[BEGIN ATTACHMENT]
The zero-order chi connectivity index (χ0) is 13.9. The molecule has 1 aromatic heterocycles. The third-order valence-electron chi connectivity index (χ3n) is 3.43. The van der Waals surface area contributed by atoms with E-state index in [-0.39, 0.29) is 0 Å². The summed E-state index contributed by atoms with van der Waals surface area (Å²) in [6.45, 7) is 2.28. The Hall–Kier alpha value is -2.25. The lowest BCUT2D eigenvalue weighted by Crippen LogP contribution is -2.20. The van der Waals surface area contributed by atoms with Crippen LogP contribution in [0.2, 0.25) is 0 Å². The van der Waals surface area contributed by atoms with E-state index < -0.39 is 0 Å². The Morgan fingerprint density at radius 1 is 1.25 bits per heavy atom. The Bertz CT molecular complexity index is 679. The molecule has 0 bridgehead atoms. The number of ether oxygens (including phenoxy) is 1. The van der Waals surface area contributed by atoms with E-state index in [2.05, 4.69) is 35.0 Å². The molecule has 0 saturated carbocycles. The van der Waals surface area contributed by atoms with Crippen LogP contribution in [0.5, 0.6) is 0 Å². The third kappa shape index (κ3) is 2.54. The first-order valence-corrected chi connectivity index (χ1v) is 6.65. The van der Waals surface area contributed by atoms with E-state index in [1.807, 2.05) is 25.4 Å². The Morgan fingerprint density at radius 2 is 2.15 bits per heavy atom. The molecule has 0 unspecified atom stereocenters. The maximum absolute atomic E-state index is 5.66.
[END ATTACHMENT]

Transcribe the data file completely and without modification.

The zero-order chi connectivity index (χ0) is 13.9. The molecule has 1 aromatic heterocycles. The third-order valence-electron chi connectivity index (χ3n) is 3.43. The van der Waals surface area contributed by atoms with E-state index in [-0.39, 0.29) is 0 Å². The summed E-state index contributed by atoms with van der Waals surface area (Å²) in [6.45, 7) is 2.28. The Hall–Kier alpha value is -2.25. The lowest BCUT2D eigenvalue weighted by Crippen LogP contribution is -2.20. The van der Waals surface area contributed by atoms with Crippen LogP contribution in [0.2, 0.25) is 0 Å². The van der Waals surface area contributed by atoms with E-state index < -0.39 is 0 Å². The Morgan fingerprint density at radius 1 is 1.25 bits per heavy atom. The Bertz CT molecular complexity index is 679. The molecule has 0 bridgehead atoms. The number of ether oxygens (including phenoxy) is 1. The van der Waals surface area contributed by atoms with E-state index in [2.05, 4.69) is 35.0 Å². The molecule has 0 saturated carbocycles. The van der Waals surface area contributed by atoms with Crippen LogP contribution in [0.5, 0.6) is 0 Å². The third kappa shape index (κ3) is 2.54. The first-order valence-corrected chi connectivity index (χ1v) is 6.65. The van der Waals surface area contributed by atoms with E-state index in [1.807, 2.05) is 25.4 Å². The Morgan fingerprint density at radius 2 is 2.15 bits per heavy atom. The molecule has 0 unspecified atom stereocenters. The maximum absolute atomic E-state index is 5.66.